Wednesday, September 05, 2012

September Musings-Coaching, Leadership, Digital Era

People who know me know that I often seek out change as a way to develop skills, keep an open mind, and to try to stay flexible. This means, as I know I have mentioned before, that keeping track of my ‘resilience’ capacity is important.

This year I have been considering where I am right now and what is the best option for me going forward. One thing I have finally concluded is that the HR world is one I have stepped quite far away from-not entirely as there are collaborative opportunities in staying connected with those working in the field.

I did recently post that I think it is time to change the parameters of HR significantly, both to fix the long simmering problems that don’t get resolved and to bring the people practices in organizations into alignment with the external changes occurring everywhere. My proposal is that HR retains the records maintenance, compliance, and compensation specialties and that a cross-functional team of strategic planning and deployment professionals take on the rest of what falls into the HR world now.

It is clear that more than a decade of “C” title executives have been unable to clearly define and develop a form of HR that truly meets the needs of most organizations and it is time to stop complaining and simply make sweeping changes. That does not mean that HR needs to hop to it and reach yet another not quite clear set of goals. It does mean that the “C” title executives need to get clear on specifically what is required from the people practices in their organizations and pull it together. First, though, they need to understand what the Digital Era means in terms of how business will operate, and that is a crucial point. A key factor in success in the Digital Era is the ability to collaborate effectively, to know when collaboration is the right choice and when it isn’t. And that means breaking down the silos in education and in organizations. Many people believe that the ‘flattened’ organizations of today have broken down the silos but they haven’t, not by a long shot.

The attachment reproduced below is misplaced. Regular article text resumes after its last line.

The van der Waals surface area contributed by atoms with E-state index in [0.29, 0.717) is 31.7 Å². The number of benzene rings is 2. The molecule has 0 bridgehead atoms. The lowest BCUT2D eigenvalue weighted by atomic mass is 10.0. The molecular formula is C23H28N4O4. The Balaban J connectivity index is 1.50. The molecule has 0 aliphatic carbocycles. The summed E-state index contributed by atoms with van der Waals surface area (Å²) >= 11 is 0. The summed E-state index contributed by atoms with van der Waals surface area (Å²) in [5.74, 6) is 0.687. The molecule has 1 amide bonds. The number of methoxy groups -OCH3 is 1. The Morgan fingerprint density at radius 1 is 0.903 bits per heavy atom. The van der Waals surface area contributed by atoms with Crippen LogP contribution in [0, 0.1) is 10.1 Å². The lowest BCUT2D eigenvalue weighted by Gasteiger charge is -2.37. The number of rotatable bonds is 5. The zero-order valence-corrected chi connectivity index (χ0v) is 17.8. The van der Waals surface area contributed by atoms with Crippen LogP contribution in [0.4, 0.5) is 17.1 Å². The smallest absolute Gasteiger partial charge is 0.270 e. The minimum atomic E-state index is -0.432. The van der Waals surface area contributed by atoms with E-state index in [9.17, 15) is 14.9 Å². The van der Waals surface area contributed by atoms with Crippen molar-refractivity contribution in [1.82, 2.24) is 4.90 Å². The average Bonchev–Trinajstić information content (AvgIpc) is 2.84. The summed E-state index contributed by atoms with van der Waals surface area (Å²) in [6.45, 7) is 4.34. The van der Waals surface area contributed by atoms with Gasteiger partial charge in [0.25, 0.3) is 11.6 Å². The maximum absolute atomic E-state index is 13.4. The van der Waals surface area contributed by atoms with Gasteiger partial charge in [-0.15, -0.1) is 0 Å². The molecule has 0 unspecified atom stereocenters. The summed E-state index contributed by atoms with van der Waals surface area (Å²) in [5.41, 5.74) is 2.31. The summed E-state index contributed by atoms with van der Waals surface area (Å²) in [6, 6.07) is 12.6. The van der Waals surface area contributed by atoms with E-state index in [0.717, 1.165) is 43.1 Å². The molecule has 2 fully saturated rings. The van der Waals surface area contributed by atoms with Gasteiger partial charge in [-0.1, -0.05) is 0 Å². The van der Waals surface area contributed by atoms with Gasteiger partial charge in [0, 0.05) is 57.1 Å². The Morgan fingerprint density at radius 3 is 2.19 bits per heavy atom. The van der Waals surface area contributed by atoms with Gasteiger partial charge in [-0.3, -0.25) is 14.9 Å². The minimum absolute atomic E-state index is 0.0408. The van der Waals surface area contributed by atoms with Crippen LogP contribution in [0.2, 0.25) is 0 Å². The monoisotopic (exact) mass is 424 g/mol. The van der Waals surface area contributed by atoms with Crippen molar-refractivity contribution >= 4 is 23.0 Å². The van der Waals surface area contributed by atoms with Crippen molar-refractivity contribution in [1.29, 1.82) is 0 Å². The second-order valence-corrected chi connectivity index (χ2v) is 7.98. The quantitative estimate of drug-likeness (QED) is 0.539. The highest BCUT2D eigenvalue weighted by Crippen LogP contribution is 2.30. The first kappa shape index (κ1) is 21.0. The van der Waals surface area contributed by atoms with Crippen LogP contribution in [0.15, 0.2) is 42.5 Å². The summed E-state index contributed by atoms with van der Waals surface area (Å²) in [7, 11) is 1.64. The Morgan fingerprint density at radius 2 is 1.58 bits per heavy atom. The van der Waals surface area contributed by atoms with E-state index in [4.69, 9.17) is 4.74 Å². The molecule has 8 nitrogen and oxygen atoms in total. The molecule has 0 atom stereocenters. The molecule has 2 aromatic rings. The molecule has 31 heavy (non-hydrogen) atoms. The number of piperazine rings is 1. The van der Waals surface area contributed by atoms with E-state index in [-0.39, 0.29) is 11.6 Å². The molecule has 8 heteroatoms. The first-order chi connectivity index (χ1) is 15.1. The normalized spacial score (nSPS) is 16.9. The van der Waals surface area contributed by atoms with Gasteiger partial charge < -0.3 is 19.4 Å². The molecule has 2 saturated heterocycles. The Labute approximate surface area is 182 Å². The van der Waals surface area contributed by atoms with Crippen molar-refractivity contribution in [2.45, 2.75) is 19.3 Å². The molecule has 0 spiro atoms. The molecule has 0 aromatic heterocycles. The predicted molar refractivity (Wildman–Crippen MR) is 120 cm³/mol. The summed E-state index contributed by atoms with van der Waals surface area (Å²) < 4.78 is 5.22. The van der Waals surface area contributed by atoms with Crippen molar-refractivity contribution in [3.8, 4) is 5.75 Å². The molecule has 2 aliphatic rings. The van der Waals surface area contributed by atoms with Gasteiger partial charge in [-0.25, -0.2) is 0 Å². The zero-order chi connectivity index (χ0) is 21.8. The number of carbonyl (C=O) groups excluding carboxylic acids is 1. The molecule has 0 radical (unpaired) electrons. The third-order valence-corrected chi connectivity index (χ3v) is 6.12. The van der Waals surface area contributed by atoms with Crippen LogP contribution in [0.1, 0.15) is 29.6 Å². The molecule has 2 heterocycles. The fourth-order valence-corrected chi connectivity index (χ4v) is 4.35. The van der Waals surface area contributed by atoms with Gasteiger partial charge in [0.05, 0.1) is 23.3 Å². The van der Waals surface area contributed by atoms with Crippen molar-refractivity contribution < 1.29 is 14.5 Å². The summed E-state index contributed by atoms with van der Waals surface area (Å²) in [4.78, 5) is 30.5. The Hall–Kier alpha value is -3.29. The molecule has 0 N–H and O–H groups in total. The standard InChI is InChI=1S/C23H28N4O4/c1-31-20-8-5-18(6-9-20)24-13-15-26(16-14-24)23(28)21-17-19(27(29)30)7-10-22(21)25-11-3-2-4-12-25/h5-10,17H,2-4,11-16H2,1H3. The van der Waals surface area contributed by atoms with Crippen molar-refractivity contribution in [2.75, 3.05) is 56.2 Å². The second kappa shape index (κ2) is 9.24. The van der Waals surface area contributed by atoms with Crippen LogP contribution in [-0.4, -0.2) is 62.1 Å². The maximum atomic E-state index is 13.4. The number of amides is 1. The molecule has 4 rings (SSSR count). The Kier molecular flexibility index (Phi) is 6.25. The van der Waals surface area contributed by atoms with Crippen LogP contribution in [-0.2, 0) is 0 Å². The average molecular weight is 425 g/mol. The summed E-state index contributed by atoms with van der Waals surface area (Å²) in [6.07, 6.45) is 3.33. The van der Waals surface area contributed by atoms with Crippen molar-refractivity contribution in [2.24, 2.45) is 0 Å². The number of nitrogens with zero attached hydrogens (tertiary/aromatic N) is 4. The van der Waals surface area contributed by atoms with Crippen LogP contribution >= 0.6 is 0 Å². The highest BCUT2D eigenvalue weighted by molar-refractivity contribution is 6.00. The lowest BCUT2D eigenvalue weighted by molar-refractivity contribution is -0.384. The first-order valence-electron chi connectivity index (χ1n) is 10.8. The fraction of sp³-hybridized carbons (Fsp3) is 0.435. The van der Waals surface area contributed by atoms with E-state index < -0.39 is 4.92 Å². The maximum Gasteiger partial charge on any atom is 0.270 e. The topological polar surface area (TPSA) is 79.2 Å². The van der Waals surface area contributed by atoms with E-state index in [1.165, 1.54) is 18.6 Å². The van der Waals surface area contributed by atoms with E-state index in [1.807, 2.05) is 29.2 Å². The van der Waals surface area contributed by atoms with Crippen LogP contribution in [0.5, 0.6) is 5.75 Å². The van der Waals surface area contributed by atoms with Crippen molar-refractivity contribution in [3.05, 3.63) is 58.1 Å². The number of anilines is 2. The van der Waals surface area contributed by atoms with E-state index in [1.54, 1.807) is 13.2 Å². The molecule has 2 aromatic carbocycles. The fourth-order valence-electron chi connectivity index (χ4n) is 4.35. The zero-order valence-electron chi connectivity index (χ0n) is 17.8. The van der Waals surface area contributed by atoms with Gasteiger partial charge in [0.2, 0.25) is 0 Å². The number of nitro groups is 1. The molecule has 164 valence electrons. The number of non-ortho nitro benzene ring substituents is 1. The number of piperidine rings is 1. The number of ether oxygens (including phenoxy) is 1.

I will be posting a series over the next six weeks that outlines my ideas about communication, collaboration, cooperation, cross-functional teamwork and effective methods to begin to systemically integrate improvements to all those important skills into the cultural fabric of an organization.

This September also sees me embarking on the certification process for Executive Coaching-something I have considered, deferred, rejected, reconsidered over and over again. After the recent encouragement of quite a few people I respect the opinions of I decided to go for it and am in the registration process today. Now, it makes sense, as it will be a very nice skill to add to my plans going forward with helping to develop leadership in the Digital Era.

So, what are you doing now? What is new? What are you thinking about? What seems important to you right now? Do you feel that your life is where you want it to be?


  1. My passion since the 70s has been using technology to create 'network organizations' - forming living, evolving 'webs of associations' that are fluid and self-managing... I think 'technology' has now somewhat developed to that vision.. it is also based on the capabilities and roles of developing ubiquitous, linking leadership (vs the traditional, hierarchical leadership), collaborative partnerships, open communication channels that cross traditional lines of territory, self-correcting system and where the strategic alignment becomes part of that leadership... enough for now.Patrick T

  2. "Self-correcting system" is the way I see the entire escalation of the use of social tools; Observing the push/pull/resist/accept/adapt process of individuals on a personal level and in a corporate setting has shown, to date, a fairly recognizable process and one that should be reassuring to anyone who worries about being too connected or too tied to technology. In the end, humans being human, we adapt and adjust.

    Thank-you for sharing your perspective!

  3. Some genuinely interesting points you have written. Assisted me a lot, just what I was looking for.

  4. Thank-you for letting me know that you found this helpful!